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iOS app devs warn customers off iOS 8's iCloud Drive

Gregg Keizer | Sept. 18, 2014
Third-party developers of iOS apps today urged iPhone and iPad users not to accept Apple's offer to upgrade iCloud storage to iCloud Drive after they install the new iOS 8.

Third-party developers of iOS apps today urged iPhone and iPad users not to accept Apple's offer to upgrade iCloud storage to iCloud Drive after they install the new iOS 8.

Although Dropbox was not one of those app makers, it also warned customers about iOS 8 today, telling them a "compatibility issue" would prevent photographs and videos — but only those files — from properly uploading and syncing to its service.

But one of the new mobile operating system's touted features may flummox users: iCloud Drive.

Apple unveiled iCloud Drive in June at its annual developers conference, and said it would appear in both iOS 8 and OS X Yosemite, the Mac operating system upgrade slated to ship next month. Seen by some as a return of iDisk, the online file hosting service discontinued in mid-2012, iCloud Drive will let iOS 8 and Yosemite users store files in the ether; allow system-wide access to documents on iOS, liberating those once held in app-specific silos; and store all photographs and videos automatically for sharing and access from any Apple device.

Essentially, iCloud Drive is Apple's response to Dropbox and other services, which show the cloud-based storage and its files in an OS's file manager.

When users upgrade to iOS 8 today and after, they'll be offered to update iCloud's current storage structure to iCloud Drive. (Anyone who has tried OS X Yosemite, either the developer previews or the public beta, has seen the same message.)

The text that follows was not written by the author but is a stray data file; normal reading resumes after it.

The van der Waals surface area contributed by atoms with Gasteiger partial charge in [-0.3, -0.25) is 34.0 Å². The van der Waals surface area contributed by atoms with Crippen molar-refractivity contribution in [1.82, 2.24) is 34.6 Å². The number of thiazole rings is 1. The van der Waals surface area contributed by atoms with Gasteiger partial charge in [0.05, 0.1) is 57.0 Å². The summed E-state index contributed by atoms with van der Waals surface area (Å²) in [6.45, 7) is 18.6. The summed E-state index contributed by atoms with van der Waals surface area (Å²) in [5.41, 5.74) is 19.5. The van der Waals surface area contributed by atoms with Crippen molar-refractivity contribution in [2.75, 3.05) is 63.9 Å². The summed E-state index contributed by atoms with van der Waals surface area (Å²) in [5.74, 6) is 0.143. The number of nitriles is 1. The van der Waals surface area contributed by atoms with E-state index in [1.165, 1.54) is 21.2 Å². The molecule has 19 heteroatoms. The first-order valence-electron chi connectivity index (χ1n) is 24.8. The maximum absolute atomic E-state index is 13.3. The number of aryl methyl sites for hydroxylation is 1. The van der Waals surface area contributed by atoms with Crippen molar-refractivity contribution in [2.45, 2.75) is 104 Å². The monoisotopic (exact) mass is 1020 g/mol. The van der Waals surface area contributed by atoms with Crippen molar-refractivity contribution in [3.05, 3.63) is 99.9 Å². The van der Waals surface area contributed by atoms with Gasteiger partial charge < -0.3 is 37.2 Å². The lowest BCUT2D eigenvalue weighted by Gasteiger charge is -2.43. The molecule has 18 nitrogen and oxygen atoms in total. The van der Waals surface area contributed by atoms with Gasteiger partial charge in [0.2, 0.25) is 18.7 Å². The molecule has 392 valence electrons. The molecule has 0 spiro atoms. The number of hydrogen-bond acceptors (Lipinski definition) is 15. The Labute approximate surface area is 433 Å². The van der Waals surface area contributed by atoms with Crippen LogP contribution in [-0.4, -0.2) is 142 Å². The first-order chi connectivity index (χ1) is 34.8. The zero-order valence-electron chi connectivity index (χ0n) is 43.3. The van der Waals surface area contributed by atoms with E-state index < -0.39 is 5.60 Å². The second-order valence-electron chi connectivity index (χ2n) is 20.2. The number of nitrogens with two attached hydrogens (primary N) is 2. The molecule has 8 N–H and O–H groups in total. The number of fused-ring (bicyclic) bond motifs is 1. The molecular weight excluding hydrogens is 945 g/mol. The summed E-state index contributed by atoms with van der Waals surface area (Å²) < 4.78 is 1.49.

Several iOS app developers told their customers not to take Apple up on the iCloud Drive offer, as doing so will make it impossible to synchronize with their apps on devices not running iOS 8, or with Macs running OS X Mavericks or earlier.

Mavericks is the current latest production version of OS X.

"When you upgrade to iOS 8, you need to ensure that you choose the right iCloud Drive option to ensure that Clear for iOS continues to sync with Clear for Mac," said Realmac, the maker of the to-do app Clear, in a blog post today. "If you upgrade to iCloud Drive, you will only be able to sync with devices running iOS 8 or OS X Yosemite."

The same problem will affect any iOS app — including Apple's, such as the iWork trilogy of Pages, Numbers and Keynote — which pre-iOS 8 used iCloud for synchronization, document-based or otherwise, between iPhones and iPads, and for syncing to the apps' counterparts on OS X. Once iCloud Drive is switched on in Yosemite or iOS 8, the change cannot be recalled.

Some Computerworld staffers, for example, use Byword, a stark text editor, that comes in versions for both iOS and OS X. Document sync with Byword also failed after iCloud Drive was enabled on a Mac running Yosemite. Although Byword on that Mac successfully saved documents to iCloud Drive, those same documents were unavailable in the Byword app on iOS 7 or even to the OS X version running on a Mavericks-powered Mac.

 

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